Dec 18 2009

Article VII – In Which I Go Back In Time and Kill Hitler

Looks like the Second Planet of the Apes...

A Rousing Game of Hide and Seek

Well, faithful followers, another late night, another ON TIME column.  You better be glad I get paid the big bucks for this.  I’ve decided that I need a good name for my readers – kind of like how Marvel has their Zombies and DC has their Fanboys…what do you all want to be called?

Tonight I watched H.G. Wells’ The Time Machine starring some dudes from the sixties.  This 103 minute long adventure science-fiction film is one of the shining examples from that staple of sci-fi: Time Travel.  But more on that later – when we’ve had some…**ahem**…TIME to warm up.  You guys like puns right?  Is that even a pun?

Anyways, this film dramatically starts with The Traveller (Rod Taylor) bursting in on a pleasant evening of brandy and man-talk between his friends, completely dirty and bloody.  He’s a hot mess.  He decides, conveniently, to recap the last week of his life to his friends, starting with the last time they were together when he explained how he had created a Time Machine and sent it into the future.

His foolish (idiot?) friends don’t believe their very eyes and scoff like only old Englishmen can, and leave his house in a huff.  George then decides to show them they can’t scoff at him and get away with it and travels through time to the FUTURE.  Making stops in 1916, 1940, and 1966, he eventually settles on the nice round year of 802,701.  Here he discovers that mankind has regressed into two different races: the Morlocks and the Eloi.  He finds their separate lifestyles offensive and decides (again, as only the British can) to take their reeducation and rehabilitation into his own hands.

Push comes to shove and eventually he makes it back to his own time at the turn of the century, 1899.  After brief speculation as to whether his story is true or not, his friends scoff again, prompting him to wonder why they were his friends in the first place, then leave him to disappear into the Time Stream once more.

Okay, now that you’ve skipped over the plot summary – let me tell you how and what to think of this movie.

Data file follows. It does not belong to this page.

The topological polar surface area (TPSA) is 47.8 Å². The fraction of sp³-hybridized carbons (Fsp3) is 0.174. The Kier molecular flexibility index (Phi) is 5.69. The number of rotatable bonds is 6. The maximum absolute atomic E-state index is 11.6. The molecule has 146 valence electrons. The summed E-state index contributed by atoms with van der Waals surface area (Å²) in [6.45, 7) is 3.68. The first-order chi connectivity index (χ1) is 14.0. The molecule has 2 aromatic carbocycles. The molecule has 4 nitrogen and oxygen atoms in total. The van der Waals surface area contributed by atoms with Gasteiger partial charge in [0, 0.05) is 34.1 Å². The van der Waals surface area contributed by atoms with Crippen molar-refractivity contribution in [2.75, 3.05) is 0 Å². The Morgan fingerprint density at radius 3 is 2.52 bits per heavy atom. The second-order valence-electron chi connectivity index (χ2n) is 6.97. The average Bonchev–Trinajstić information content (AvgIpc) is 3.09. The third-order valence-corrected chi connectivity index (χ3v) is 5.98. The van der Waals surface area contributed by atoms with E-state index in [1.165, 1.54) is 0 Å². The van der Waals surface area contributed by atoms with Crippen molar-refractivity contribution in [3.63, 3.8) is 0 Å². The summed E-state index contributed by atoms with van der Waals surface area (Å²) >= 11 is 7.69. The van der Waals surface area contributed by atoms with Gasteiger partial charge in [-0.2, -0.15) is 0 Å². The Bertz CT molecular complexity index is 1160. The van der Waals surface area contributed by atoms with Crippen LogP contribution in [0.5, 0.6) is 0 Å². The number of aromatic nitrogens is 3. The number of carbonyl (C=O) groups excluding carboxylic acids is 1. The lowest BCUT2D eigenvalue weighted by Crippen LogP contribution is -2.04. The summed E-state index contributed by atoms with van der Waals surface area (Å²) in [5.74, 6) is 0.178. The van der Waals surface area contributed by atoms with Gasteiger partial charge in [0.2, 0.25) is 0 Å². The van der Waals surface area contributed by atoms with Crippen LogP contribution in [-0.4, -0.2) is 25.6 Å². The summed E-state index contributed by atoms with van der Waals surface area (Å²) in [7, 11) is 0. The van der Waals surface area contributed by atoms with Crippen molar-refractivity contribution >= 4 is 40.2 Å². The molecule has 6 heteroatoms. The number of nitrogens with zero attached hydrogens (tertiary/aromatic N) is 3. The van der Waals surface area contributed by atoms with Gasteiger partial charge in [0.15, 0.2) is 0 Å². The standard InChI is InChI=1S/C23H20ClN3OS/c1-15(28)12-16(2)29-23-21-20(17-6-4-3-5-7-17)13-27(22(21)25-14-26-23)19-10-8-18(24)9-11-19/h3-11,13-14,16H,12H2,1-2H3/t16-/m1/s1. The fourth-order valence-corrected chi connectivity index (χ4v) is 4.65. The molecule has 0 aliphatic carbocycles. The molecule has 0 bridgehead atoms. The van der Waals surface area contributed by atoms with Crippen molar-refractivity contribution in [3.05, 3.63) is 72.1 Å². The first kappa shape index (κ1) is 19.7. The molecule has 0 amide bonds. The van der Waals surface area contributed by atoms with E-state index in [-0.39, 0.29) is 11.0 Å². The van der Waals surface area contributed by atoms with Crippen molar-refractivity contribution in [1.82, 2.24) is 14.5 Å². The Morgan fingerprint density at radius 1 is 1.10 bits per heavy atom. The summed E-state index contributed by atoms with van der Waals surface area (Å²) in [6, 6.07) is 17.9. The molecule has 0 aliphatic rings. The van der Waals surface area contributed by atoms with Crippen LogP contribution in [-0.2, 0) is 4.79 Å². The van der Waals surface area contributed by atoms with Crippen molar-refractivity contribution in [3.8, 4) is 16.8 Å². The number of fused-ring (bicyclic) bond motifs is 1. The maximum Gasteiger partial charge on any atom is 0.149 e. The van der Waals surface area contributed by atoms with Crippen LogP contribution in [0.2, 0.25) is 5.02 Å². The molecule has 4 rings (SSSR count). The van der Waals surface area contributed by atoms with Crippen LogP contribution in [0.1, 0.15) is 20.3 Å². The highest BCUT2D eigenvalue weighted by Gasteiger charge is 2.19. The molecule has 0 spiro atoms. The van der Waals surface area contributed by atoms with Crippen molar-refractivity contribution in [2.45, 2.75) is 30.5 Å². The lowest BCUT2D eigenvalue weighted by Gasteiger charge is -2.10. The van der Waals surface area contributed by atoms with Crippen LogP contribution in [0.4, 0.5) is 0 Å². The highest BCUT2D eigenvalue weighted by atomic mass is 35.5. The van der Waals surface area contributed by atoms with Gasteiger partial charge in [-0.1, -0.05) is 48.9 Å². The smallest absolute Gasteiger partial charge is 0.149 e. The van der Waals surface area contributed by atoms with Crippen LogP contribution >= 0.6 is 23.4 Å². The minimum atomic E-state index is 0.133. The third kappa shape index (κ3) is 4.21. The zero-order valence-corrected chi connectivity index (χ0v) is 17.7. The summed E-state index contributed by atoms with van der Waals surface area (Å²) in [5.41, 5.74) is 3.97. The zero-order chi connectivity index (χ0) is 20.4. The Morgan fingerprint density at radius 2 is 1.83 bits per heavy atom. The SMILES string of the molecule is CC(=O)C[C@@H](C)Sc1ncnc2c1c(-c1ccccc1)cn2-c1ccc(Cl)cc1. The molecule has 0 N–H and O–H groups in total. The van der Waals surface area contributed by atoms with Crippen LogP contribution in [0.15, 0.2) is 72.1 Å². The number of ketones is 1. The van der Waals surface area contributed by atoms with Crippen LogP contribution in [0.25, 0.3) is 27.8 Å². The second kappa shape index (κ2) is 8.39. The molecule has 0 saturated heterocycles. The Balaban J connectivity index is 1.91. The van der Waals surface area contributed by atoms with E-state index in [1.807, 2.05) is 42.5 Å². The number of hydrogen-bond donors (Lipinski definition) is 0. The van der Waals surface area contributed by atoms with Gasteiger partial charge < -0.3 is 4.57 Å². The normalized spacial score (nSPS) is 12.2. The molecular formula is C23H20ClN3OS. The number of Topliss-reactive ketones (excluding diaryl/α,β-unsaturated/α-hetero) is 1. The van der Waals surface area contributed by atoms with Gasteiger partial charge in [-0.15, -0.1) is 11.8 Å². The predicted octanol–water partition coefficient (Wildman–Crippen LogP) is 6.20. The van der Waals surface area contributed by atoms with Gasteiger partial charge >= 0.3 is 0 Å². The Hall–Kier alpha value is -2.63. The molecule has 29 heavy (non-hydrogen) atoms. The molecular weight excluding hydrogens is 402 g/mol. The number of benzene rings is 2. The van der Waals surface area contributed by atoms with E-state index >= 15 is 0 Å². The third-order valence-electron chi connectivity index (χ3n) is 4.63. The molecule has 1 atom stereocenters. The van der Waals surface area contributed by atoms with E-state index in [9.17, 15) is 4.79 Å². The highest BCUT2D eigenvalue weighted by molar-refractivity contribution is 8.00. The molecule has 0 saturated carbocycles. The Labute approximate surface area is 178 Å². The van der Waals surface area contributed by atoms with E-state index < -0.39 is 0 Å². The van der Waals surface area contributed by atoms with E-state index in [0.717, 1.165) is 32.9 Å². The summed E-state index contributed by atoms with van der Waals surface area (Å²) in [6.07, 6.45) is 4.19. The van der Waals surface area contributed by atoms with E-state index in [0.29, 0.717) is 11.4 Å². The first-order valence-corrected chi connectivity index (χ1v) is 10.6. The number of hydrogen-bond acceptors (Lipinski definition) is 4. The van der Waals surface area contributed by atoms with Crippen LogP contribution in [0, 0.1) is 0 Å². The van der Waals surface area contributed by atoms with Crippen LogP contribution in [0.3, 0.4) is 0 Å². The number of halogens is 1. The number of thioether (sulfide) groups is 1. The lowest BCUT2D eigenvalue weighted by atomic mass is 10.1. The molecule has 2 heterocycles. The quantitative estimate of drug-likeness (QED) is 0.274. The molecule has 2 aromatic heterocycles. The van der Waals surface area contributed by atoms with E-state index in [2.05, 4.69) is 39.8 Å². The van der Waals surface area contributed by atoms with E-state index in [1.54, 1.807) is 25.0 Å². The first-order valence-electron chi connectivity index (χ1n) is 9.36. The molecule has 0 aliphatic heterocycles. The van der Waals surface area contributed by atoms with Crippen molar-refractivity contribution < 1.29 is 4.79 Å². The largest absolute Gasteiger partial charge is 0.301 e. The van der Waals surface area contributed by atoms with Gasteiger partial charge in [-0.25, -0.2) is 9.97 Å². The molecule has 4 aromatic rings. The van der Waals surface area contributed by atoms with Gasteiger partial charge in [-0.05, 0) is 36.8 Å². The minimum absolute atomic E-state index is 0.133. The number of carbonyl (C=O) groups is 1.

Let me start by saying this: I love the premise of the film.  I love it.  I even love the premise of the 2002 version of this film.  BUT THAT’S ALL I LOVE.  When I went back into Netflix to see if I could rent this again, I saw that my rating was a hefty 5 stars.  What is it now?  THREE stars.  Okay, and even those stars are more because it’s based on a premise that still hasn’t been done justice on the big screen.

What didn’t I like about the 1960 version of this?  There’s this strange view in the film that the Time Traveler is looking to find the perfect time period for himself.  This becomes his driving motivation.  Now, we all know this is just a silly idea.  The future holds nothing more than robots and/or nuclear devastation or maybe earthquakes/volcanoes/comets/global warming/tidal waves.  Ummm let’s stick with robots.  He’s trying to find the perfect idyllic time for himself, as the current war in South Africa is bumming him out.

Its no DeLorean

It's no DeLorian

But the movie basically ends when the Traveler finds a time period that  he can mold to fit his own needs (no war, famine, disease, strife, etc.).  Wow, Fil, that sounds reasonable, you might be saying to yourself…if you’re AN IDIOT.  Okay, this guy is setting himself up in a society of childlike creatures as some kind of god.  He is literally going to impose his will on the entirety of human civilization to fit his own ideas of a perfect society.  Also – did I fail to mention that all the inhabitants of this new world have blonde hair and blue eyes?  I’ll let you figure out where I’m going with this.

The overall adventure attitude and sort of wonder of Time Travel is something that, in my opinion, does not fit well with the original story.  Let me give you an example:  the movie ends with a question.  “What three books would you take to restart a civilization?”  This movie…it’s…FOR THE LOVE OF GOD IT’S ASKING US TO THINK.  But not in the good way.

Normally this is an excellent idea.  But this is not the time wasting game of Desert Island.  This is a serious(?) film.